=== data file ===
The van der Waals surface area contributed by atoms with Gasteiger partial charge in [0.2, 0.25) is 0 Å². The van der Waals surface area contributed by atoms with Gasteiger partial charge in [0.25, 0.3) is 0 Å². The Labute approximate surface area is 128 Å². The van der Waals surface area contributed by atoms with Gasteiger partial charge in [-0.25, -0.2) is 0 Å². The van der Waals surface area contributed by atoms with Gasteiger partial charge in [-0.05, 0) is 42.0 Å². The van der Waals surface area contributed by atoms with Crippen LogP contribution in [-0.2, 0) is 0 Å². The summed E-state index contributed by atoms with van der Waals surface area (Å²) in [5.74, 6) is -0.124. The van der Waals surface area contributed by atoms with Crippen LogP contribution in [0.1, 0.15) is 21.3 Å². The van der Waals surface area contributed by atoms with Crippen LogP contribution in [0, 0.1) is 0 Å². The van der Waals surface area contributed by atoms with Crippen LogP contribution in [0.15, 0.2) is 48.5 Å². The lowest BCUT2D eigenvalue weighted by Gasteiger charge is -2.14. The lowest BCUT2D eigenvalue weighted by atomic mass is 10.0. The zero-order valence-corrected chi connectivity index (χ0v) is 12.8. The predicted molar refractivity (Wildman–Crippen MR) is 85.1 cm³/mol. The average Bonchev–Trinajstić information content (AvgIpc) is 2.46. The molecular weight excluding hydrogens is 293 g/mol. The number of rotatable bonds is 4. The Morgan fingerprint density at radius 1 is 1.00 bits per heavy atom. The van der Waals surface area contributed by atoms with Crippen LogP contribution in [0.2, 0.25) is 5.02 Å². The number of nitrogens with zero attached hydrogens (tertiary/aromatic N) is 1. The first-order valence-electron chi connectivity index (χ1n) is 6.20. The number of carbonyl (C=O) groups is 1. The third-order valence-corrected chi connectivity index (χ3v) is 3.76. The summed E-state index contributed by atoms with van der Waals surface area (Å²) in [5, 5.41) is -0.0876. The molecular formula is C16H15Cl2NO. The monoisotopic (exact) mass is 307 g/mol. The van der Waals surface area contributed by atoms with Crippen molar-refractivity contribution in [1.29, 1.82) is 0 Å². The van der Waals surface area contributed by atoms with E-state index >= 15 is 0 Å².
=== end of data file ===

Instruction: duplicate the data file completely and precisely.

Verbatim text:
The van der Waals surface area contributed by atoms with Gasteiger partial charge in [0.2, 0.25) is 0 Å². The van der Waals surface area contributed by atoms with Gasteiger partial charge in [0.25, 0.3) is 0 Å². The Labute approximate surface area is 128 Å². The van der Waals surface area contributed by atoms with Gasteiger partial charge in [-0.25, -0.2) is 0 Å². The van der Waals surface area contributed by atoms with Gasteiger partial charge in [-0.05, 0) is 42.0 Å². The van der Waals surface area contributed by atoms with Crippen LogP contribution in [-0.2, 0) is 0 Å². The summed E-state index contributed by atoms with van der Waals surface area (Å²) in [5.74, 6) is -0.124. The van der Waals surface area contributed by atoms with Crippen LogP contribution in [0.1, 0.15) is 21.3 Å². The van der Waals surface area contributed by atoms with Crippen LogP contribution in [0, 0.1) is 0 Å². The van der Waals surface area contributed by atoms with Crippen LogP contribution in [0.15, 0.2) is 48.5 Å². The lowest BCUT2D eigenvalue weighted by Gasteiger charge is -2.14. The lowest BCUT2D eigenvalue weighted by atomic mass is 10.0. The zero-order valence-corrected chi connectivity index (χ0v) is 12.8. The predicted molar refractivity (Wildman–Crippen MR) is 85.1 cm³/mol. The average Bonchev–Trinajstić information content (AvgIpc) is 2.46. The molecular weight excluding hydrogens is 293 g/mol. The number of rotatable bonds is 4. The Morgan fingerprint density at radius 1 is 1.00 bits per heavy atom. The van der Waals surface area contributed by atoms with Crippen LogP contribution in [0.2, 0.25) is 5.02 Å². The number of nitrogens with zero attached hydrogens (tertiary/aromatic N) is 1. The first-order valence-electron chi connectivity index (χ1n) is 6.20. The number of carbonyl (C=O) groups is 1. The third-order valence-corrected chi connectivity index (χ3v) is 3.76. The summed E-state index contributed by atoms with van der Waals surface area (Å²) in [5, 5.41) is -0.0876. The molecular formula is C16H15Cl2NO. The monoisotopic (exact) mass is 307 g/mol. The van der Waals surface area contributed by atoms with Crippen molar-refractivity contribution in [1.29, 1.82) is 0 Å². The van der Waals surface area contributed by atoms with E-state index >= 15 is 0 Å².